West Sussex Bewick's Swans yet to return


Sussex could be set to lose its only regular wintering Bewick's Swans, with no sign of the regular Arun Valley herd so far this winter.

Traditionally, the Arun Valley has been the most important site in the county for Bewick's Swan and, nowadays, is the only regular area for the species. However, during the past few years, later arrival and earlier departure dates involving diminishing numbers of birds suggest Bewick's Swan may be soon chalked off the Sussex list of regular wintering avifauna – in keeping with the recent and rapid decline of the north-west European population.

During the past few years, later arrival and earlier departure dates involving diminishing numbers of birds suggest the Arun Valley Bewick's Swan herd may become a thing of the past (Mike Trew).

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Last winter, the arrival of four birds on 12 December was the latest arrival date on record. The herd peaked at 10 birds, including two juveniles, one fewer than the 2017-18 winter peak (which included no juveniles). Traditionally, the birds arrive back in mid to late November (though birds have returned as early as mid-October), but the dates have got later during the past five years: 5 December in 2017, 24 November in 2016 and 22 November in 2015.

The Arun Valley has hosted wintering Bewick's Swans since the early 1960s at least. There was then an increase during the 1970s, 1980s and early 1990s, in keeping with a national trend. Indeed, between 1974 and 1994 five year means of maximum counts never dropped below 80, with the highest tally of 158 in January 1986 somewhat unthinkable in modern terms.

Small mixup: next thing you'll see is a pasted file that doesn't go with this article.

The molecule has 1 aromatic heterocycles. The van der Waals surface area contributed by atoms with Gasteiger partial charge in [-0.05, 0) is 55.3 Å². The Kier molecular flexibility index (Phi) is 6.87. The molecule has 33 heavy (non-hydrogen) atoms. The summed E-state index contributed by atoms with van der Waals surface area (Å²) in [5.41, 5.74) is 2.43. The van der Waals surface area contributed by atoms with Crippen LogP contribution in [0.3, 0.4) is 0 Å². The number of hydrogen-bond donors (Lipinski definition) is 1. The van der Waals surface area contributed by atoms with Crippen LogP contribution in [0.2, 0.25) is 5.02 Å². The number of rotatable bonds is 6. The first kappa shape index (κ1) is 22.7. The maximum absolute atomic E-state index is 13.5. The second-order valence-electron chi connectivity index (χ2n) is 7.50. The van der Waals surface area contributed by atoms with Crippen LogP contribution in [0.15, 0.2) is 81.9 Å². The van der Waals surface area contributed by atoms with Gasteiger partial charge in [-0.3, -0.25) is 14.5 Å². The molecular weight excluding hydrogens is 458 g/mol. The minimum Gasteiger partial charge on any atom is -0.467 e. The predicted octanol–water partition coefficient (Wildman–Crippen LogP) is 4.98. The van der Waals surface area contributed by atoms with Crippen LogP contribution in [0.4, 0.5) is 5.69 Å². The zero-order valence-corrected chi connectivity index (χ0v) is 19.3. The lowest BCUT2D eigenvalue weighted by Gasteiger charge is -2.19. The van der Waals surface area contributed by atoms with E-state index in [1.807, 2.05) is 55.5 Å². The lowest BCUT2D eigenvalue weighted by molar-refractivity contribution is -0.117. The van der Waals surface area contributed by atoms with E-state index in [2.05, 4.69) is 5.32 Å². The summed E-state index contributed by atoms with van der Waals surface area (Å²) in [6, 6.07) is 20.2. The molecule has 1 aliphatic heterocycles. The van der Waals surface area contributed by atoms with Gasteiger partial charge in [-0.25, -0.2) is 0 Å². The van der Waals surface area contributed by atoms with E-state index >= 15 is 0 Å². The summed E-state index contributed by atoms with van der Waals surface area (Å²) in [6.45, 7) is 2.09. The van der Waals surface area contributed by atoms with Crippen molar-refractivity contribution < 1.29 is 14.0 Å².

The north-west European population of Bewick's Swan has fallen from around 29,000 birds in 1995 to fewer than 18,000 at present. Throughout Britain, wintering numbers are declining quite significantly. Studies have shown that there has been no long-term change in their breeding success that could account for the decline – and it's likely that warmer winters are having the most profound effect. Indeed, a recent study showed that a higher proportion of north-west Europe's Bewick's Swans are now wintering in Germany.

Given the continuation of warmer winters (which likely account for lower numbers of other wintering species, such as Smew), the long-term prognosis for the Arun Valley Bewick's Swans isn't positive. Some could of course still return this winter, especially if there's a cold snap, but it;s likely this and other traditional sites will lose their herds in the years to come.